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Kindred Paperback – February 14, 2012


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Product Details

  • Age Range: 12 and up
  • Grade Level: 7 and up
  • Paperback: 272 pages
  • Publisher: Ember (February 14, 2012)
  • Language: English
  • ISBN-10: 0375853499
  • ISBN-13: 978-0375853494
  • Product Dimensions: 5.6 x 0.6 x 8.2 inches
  • Shipping Weight: 1.6 ounces (View shipping rates and policies)
  • Average Customer Review: 3.8 out of 5 stars  See all reviews (8 customer reviews)
  • Amazon Best Sellers Rank: #3,454,114 in Books (See Top 100 in Books)

Editorial Reviews

From Booklist

Miriam drops out of college near the end of her freshman year after failing to save another student from bodily harm. She lands a newspaper job in a small Tennessee town but discovers soon after her move that her cramps and weight loss derive from Crohn’s disease. Miriam has a lot with which to cope: her new independence, her physical deterioration, a possible boyfriend, and a boss who is more interested in scooping news than caring about those who make it. Oh, and she also has visions of angels—and her twin brother is in cahoots with Satan. The multiple plot strands, as well as Miriam’s relationship with her twin and her mission to help a young local who seems intent on avenging himself with heavy artillery, are wound together to form a credible world, featuring a flawed but admirable heroine. The story demands thought and reflection from readers about the gray area between good and evil and the real differences between faith and systematic religion, tasks made easier by smooth writing and an engaging cast of rounded characters. Grades 8-11. --Francisca Goldsmith --This text refers to the Hardcover edition.

About the Author

TAMMAR STEIN is the author of Light Years, a 2006 ALA Best Book for Young Adults, and High Dive. She lives in Florida with her family and her bilingual dog.


From the Hardcover edition.

More About the Author

I'm the author of the young adult novels LIGHT YEARS, HIGH DIVE, and KINDRED. My fourth novel, SPOILS, will be published by Knopf in December, 2013.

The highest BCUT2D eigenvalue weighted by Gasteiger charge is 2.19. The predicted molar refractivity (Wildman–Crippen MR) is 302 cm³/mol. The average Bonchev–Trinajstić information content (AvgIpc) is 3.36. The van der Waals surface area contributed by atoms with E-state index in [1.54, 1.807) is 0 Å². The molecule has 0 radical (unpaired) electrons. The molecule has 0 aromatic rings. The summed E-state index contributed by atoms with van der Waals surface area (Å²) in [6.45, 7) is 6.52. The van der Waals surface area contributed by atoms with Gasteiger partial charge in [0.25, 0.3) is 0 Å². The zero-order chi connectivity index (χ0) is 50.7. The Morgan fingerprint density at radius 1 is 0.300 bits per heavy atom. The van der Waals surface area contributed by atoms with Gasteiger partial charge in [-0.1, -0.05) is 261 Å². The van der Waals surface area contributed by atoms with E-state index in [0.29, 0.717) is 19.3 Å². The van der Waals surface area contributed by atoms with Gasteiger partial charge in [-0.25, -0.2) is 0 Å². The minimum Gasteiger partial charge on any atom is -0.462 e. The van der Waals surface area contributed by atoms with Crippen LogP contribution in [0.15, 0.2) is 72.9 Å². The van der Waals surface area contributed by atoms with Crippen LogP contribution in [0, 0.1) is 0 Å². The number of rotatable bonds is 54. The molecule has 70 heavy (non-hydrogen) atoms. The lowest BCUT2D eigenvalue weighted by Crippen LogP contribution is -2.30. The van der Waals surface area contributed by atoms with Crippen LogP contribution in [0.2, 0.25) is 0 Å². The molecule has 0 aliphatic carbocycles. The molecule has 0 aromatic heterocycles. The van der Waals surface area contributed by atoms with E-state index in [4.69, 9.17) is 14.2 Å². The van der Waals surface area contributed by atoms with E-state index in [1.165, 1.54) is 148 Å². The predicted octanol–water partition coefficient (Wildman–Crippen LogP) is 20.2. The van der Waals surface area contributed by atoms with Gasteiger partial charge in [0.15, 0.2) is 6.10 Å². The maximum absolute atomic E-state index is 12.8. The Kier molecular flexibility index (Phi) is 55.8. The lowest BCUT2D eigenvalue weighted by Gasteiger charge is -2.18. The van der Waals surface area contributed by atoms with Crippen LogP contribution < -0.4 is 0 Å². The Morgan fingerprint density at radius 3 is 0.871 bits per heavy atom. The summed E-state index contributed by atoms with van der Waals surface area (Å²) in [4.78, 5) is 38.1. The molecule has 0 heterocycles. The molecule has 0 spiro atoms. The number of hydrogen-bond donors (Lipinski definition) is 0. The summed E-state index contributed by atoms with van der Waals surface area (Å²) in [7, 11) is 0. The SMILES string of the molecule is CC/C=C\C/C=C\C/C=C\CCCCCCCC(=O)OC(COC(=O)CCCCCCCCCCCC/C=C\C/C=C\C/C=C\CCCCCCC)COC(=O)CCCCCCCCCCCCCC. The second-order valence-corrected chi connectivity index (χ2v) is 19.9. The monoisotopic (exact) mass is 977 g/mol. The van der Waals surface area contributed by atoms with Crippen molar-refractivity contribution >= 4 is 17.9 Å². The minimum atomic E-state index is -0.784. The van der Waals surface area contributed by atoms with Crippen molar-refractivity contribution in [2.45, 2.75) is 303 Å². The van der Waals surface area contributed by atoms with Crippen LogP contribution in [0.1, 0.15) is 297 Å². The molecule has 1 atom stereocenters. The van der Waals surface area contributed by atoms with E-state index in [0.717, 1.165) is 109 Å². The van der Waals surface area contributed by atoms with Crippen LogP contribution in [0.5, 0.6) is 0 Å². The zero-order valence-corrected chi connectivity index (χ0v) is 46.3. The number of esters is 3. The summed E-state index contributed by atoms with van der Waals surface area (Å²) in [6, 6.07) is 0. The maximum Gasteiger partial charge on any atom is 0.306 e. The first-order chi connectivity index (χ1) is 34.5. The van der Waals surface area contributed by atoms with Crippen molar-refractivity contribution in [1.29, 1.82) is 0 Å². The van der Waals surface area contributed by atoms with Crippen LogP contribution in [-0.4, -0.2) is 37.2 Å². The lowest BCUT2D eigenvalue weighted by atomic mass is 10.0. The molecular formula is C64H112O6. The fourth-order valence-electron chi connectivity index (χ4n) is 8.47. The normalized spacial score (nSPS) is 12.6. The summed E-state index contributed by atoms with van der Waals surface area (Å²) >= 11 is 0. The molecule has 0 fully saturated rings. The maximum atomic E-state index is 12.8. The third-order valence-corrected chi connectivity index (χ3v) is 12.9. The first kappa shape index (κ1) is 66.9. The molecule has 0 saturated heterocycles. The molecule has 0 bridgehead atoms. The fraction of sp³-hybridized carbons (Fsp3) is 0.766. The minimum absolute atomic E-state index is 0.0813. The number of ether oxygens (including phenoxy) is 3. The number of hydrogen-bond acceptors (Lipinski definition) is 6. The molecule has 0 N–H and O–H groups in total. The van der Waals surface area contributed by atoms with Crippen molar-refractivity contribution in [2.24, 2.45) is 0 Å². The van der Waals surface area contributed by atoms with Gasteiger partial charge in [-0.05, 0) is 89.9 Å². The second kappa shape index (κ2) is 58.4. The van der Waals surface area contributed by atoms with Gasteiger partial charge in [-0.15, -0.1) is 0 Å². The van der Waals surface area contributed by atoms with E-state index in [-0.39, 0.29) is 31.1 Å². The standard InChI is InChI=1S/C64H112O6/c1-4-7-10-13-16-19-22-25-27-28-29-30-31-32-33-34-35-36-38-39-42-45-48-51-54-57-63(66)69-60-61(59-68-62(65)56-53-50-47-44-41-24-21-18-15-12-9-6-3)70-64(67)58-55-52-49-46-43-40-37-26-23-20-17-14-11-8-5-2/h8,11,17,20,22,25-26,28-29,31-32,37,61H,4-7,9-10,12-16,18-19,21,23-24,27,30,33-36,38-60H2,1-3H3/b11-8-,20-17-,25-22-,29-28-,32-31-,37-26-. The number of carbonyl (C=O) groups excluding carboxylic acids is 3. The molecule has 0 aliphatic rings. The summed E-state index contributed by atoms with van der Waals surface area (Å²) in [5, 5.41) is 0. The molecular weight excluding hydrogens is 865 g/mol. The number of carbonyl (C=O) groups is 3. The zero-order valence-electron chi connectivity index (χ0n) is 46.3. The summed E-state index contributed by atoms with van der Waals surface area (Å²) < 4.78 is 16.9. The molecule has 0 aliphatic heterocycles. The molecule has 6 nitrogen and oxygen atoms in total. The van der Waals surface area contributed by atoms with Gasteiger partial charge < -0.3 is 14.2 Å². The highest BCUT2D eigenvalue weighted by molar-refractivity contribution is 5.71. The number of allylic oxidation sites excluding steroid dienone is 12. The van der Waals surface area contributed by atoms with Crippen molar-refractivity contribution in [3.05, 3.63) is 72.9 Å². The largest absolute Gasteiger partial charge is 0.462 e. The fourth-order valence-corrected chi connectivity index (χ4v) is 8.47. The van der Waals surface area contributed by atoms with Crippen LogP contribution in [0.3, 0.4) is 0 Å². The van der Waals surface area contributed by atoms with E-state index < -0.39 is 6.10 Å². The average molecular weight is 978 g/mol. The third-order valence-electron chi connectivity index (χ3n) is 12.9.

I've led a vagabond sort of life having lived in Israel, Italy, Germany and all over the United States. I recently moved from Florida and I'm still in sunshine and beach withdrawal. The doctors say this might be a permanent condition. When I'm not working, chances are I'm reading or taking the dog out for a walk.

I love to hear from fellow readers, so drop me a line. Visit me at my website: www.tammarstein.com


Customer Reviews

3.8 out of 5 stars
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Most Helpful Customer Reviews

3 of 3 people found the following review helpful By Teen Reads on February 23, 2011
Format: Hardcover
Eighteen-year-old Miriam has grown up surrounded by spiritual concerns. Her parents, both theology professors, often engage their children in discussions and debates about religion and God. And with a mother who is a former nun and a father who is a Jewish rabbi, Miriam has a complex understanding of belief, even if she wouldn't necessarily call herself a believer.

That all changes, however, when the archangel Raphael crashes into her dorm room. The terrifying presence speaks a command to her in ancient Hebrew and then disappears. When Miriam, justifiably troubled by the vision, translates his words, she realizes she has a mission to carry out, but she's reluctant...or maybe just skeptical. But when a horrific event proves both the accuracy of Raphael's prophecy and the inadequacies of Miriam's actions, she grows wary. What is God's plan for her? Does He have more expectations for her future actions? And will He punish her for failing to carry them through as He had hoped?

Meanwhile, Miriam --- who is so shaken by her encounter with the angel that she drops out of school and takes a job at a small newspaper in rural Tennessee --- learns that her twin brother Moses also has had his own encounter with spiritual forces. In Mo's case, however, the power is not godly but demonic, and Mo has been chosen to carry out the devil's own work on earth. Is it possible that these twin siblings, formerly so close to one another, are now just pawns in some kind of cosmic spiritual war?